Researchers from the Estonian University of Life Sciences, East Anglia University (UEA), and the British Trust for Ornithology (BTO) in the UK published their findings in an article in Current Biology. The team of scientists had been studying the species before Russia’s invasion of Ukraine began in February 2022. Before the war, the dangers faced by the eagles were related to adverse weather, droughts, and the destruction of essential habitats, among others. They discovered that during the occupation, the eagles were exposed to conflict events such as artillery fire, jet planes, tanks, and other weapons during their journey through the country in March and April. “Our findings show how human disturbance can inadvertently impact wildlife,” added Dr Adham Ashton-Butt, Senior Research Ecologist with BTO. “Migratory birds such as Greater Spotted Eagles are drastically declining all over the world and it’s imperative that we better understand and mitigate our effects on these charismatic species.”

Similar Posts

Researchers compared the current migratory behavior of the eagles with data from previous years as the birds traveled between their wintering areas in southern Europe and their key breeding areas in southern Belarus. The results showed that the spotted eagles avoided their usual stops in Ukraine, forcing them to travel longer distances and arrive later at their nesting destinations. This change in migratory pattern can severely affect the physical condition of the birds, which is crucial for successful reproduction.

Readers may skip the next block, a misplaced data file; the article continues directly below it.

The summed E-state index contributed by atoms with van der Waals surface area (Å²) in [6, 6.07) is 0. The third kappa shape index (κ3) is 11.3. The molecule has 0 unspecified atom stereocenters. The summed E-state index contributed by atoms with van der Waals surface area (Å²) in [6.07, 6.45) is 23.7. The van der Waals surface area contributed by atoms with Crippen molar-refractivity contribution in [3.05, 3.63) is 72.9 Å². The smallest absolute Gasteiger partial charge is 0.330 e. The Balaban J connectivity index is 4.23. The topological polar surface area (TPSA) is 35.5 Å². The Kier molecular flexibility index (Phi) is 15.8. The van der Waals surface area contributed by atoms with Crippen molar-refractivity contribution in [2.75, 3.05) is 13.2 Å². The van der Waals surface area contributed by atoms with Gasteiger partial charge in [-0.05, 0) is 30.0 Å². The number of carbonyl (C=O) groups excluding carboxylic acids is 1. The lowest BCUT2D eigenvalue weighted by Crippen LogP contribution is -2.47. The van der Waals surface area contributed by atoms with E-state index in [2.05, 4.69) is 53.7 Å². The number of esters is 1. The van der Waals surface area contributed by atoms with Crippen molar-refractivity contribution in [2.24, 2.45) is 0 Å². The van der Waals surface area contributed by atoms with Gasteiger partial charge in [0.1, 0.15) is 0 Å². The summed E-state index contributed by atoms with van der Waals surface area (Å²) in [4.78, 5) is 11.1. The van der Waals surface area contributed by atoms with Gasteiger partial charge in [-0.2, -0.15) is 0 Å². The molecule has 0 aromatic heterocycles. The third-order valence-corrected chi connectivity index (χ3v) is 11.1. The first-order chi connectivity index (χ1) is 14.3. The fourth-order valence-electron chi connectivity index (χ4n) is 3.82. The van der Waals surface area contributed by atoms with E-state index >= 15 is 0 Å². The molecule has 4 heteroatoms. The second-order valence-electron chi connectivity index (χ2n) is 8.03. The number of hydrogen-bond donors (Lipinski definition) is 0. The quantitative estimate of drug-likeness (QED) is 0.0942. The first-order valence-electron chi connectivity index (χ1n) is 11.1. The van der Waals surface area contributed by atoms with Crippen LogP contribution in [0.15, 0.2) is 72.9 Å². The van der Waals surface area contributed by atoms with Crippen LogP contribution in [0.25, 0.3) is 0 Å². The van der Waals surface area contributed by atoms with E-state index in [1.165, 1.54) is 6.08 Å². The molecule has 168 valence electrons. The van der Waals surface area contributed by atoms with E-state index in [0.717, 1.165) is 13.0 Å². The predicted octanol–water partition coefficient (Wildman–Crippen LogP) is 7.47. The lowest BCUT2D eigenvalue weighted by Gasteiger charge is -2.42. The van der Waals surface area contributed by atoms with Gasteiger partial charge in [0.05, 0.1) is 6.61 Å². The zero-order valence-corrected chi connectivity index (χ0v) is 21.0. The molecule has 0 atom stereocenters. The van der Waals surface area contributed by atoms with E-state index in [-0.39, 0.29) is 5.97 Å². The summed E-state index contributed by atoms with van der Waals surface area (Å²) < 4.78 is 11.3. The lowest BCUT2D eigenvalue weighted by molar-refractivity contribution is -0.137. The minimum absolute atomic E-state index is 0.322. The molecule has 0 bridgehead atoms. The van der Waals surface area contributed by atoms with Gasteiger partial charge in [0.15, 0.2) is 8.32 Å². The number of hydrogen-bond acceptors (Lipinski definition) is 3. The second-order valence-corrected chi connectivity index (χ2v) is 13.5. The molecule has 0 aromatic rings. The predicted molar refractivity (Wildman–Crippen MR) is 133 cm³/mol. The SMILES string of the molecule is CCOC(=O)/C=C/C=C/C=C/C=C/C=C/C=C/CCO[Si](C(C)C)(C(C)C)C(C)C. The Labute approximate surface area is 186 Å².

“Remote tracking of wildlife enables researchers to understand the impact of human activities, such as hunting or energy infrastructure, on the environment and wildlife populations. In this case, it is providing insights on how armed conflict events impact animal behaviour and migration,” said Co-author Dr Aldina Franco, from UEA,  who develops technologies for animal tracking. “Collecting this data is limited by the logistical implications of working in these areas and previous research has been limited to resident birds in military training zones. However, our tracking data gives us a unique window into how migrating eagles experience and respond to intense conflict,” she concluded. One of the main factors was the hostile environment caused by tanks and heavy weaponry present on their usual flight route, demonstrating the potential impact of armed conflicts on wildlife. This is particularly concerning as many biodiversity hotspots are located in politically unstable regions.

Rahul Somvanshi

Rahul, possessing a profound background in the creative industry, illuminates the unspoken, often confronting revelations and unpleasant subjects, navigating their complexities with a discerning eye. He perpetually questions, explores, and unveils the multifaceted impacts of change and transformation in our global landscape. As an experienced filmmaker and writer, he intricately delves into the realms of sustainability, design, flora and fauna, health, science and technology, mobility, and space, ceaselessly investigating the practical applications and transformative potentials of burgeoning developments.

Leave a Reply

Your email address will not be published.

Honda Zero Series, Photo Credit: Honda Global
Previous Story

Honda Bets Big: $63,98 Billion Push to Dominate EV Market by 2030

Alaska Yukon Moose.
Next Story

70-Year-Old Man Killed by Protective Moose While Photographing Calves Near Homer

Latest from Nature

Don't Miss